Date of Original Version

8-1-2014

Type

Article

PubMed ID

25053840

Rights Management

© The Author(s) 2014. Published by Oxford University Press

Abstract or Description

Herpes simplex type 1 virus (HSV-1) and bacteriophage λ capsids undergo considerable structural changes during self-assembly and DNA packaging. The initial steps of viral capsid self-assembly require weak, non-covalent interactions between the capsid subunits to ensure free energy minimization and error-free assembly. In the final stages of DNA packaging, however, the internal genome pressure dramatically increases, requiring significant capsid strength to withstand high internal genome pressures of tens of atmospheres. Our data reveal that the loosely formed capsid structure is reinforced post-assembly by the minor capsid protein UL25 in HSV-1 and gpD in bacteriophage λ. Using atomic force microscopy nano-indentation analysis, we show that the capsid becomes stiffer upon binding of UL25 and gpD due to increased structural stability. At the same time the force required to break the capsid increases by ∼70% for both herpes and phage. This demonstrates a universal and evolutionarily conserved function of the minor capsid protein: facilitating the retention of the pressurized viral genome in the capsid. Since all eight human herpesviruses have UL25 orthologs, this discovery offers new opportunities to interfere with herpes replication by disrupting the precise force balance between the encapsidated DNA and the capsid proteins crucial for viral replication.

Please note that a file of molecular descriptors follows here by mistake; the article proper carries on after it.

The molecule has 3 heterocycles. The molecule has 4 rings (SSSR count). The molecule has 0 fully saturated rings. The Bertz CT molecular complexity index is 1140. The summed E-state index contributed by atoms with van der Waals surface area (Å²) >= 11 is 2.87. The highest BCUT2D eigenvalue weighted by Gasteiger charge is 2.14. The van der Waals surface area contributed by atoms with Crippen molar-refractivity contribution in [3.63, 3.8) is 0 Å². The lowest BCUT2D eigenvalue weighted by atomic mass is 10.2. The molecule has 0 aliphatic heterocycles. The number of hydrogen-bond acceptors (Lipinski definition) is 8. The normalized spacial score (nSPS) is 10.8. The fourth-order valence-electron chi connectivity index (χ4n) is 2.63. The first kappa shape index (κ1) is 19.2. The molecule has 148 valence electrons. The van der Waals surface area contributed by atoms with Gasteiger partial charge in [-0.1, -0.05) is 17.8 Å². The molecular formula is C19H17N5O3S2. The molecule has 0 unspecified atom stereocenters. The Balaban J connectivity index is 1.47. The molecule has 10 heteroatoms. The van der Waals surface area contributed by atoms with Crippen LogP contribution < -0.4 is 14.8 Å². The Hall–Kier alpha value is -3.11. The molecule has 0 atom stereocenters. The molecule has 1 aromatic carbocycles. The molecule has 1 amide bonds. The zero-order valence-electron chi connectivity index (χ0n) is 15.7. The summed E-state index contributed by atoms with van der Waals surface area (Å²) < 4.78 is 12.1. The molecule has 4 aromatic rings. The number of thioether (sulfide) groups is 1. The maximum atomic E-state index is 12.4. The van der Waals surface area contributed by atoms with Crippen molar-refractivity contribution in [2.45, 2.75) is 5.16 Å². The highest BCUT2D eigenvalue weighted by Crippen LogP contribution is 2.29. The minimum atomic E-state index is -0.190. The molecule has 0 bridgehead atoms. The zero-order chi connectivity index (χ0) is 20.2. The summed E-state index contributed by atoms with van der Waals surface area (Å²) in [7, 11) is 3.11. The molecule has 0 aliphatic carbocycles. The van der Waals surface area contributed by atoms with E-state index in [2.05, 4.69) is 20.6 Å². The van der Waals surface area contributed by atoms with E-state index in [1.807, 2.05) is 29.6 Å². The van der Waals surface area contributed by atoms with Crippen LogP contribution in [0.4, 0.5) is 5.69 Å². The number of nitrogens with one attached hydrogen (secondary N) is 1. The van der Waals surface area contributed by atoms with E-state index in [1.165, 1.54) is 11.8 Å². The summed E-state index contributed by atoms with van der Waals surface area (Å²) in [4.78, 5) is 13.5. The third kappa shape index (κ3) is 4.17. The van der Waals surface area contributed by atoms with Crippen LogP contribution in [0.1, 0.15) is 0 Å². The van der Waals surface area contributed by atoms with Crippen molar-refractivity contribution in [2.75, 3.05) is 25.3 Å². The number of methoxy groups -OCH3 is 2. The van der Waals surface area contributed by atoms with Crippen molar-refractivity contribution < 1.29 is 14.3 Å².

DOI

10.1093/nar/gku634

Creative Commons


This work is licensed under a Creative Commons Attribution 4.0 License.

Included in

Physics Commons

Share

COinS
 

Published In

Nucleic acids research, 42, 14, 9096-9107.